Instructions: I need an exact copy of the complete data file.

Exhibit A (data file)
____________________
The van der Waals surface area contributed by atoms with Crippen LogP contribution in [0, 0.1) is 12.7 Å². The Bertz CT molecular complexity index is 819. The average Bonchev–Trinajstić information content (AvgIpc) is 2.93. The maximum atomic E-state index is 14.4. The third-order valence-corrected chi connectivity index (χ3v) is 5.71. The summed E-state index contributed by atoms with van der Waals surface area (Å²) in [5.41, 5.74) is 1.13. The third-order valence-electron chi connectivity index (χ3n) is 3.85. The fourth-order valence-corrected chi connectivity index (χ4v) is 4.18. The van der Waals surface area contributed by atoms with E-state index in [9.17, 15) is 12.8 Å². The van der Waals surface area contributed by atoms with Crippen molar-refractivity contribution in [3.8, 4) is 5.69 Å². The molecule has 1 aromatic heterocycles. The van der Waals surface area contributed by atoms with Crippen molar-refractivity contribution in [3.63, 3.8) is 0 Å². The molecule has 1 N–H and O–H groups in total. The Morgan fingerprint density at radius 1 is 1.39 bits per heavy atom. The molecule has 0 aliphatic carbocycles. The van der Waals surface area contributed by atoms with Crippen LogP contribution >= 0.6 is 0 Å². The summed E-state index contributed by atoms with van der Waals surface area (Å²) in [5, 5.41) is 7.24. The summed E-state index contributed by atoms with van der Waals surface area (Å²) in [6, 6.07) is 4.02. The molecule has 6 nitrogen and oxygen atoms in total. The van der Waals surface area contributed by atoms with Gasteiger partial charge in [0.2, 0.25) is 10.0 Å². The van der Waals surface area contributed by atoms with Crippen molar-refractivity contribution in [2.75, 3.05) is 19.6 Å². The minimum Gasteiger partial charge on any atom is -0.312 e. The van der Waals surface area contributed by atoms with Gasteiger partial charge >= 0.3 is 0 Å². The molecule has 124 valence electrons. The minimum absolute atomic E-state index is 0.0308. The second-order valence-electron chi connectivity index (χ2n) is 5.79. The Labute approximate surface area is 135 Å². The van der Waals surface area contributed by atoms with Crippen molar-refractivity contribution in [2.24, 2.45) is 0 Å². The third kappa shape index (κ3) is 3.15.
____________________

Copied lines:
The van der Waals surface area contributed by atoms with Crippen LogP contribution in [0, 0.1) is 12.7 Å². The Bertz CT molecular complexity index is 819. The average Bonchev–Trinajstić information content (AvgIpc) is 2.93. The maximum atomic E-state index is 14.4. The third-order valence-corrected chi connectivity index (χ3v) is 5.71. The summed E-state index contributed by atoms with van der Waals surface area (Å²) in [5.41, 5.74) is 1.13. The third-order valence-electron chi connectivity index (χ3n) is 3.85. The fourth-order valence-corrected chi connectivity index (χ4v) is 4.18. The van der Waals surface area contributed by atoms with E-state index in [9.17, 15) is 12.8 Å². The van der Waals surface area contributed by atoms with Crippen molar-refractivity contribution in [3.8, 4) is 5.69 Å². The molecule has 1 aromatic heterocycles. The van der Waals surface area contributed by atoms with Crippen molar-refractivity contribution in [3.63, 3.8) is 0 Å². The molecule has 1 N–H and O–H groups in total. The Morgan fingerprint density at radius 1 is 1.39 bits per heavy atom. The molecule has 0 aliphatic carbocycles. The van der Waals surface area contributed by atoms with Crippen LogP contribution >= 0.6 is 0 Å². The summed E-state index contributed by atoms with van der Waals surface area (Å²) in [5, 5.41) is 7.24. The summed E-state index contributed by atoms with van der Waals surface area (Å²) in [6, 6.07) is 4.02. The molecule has 6 nitrogen and oxygen atoms in total. The van der Waals surface area contributed by atoms with Gasteiger partial charge in [0.2, 0.25) is 10.0 Å². The van der Waals surface area contributed by atoms with Crippen molar-refractivity contribution in [2.75, 3.05) is 19.6 Å². The minimum Gasteiger partial charge on any atom is -0.312 e. The van der Waals surface area contributed by atoms with Gasteiger partial charge >= 0.3 is 0 Å². The molecule has 124 valence electrons. The minimum absolute atomic E-state index is 0.0308. The second-order valence-electron chi connectivity index (χ2n) is 5.79. The Labute approximate surface area is 135 Å². The van der Waals surface area contributed by atoms with Crippen molar-refractivity contribution in [2.24, 2.45) is 0 Å². The third kappa shape index (κ3) is 3.15.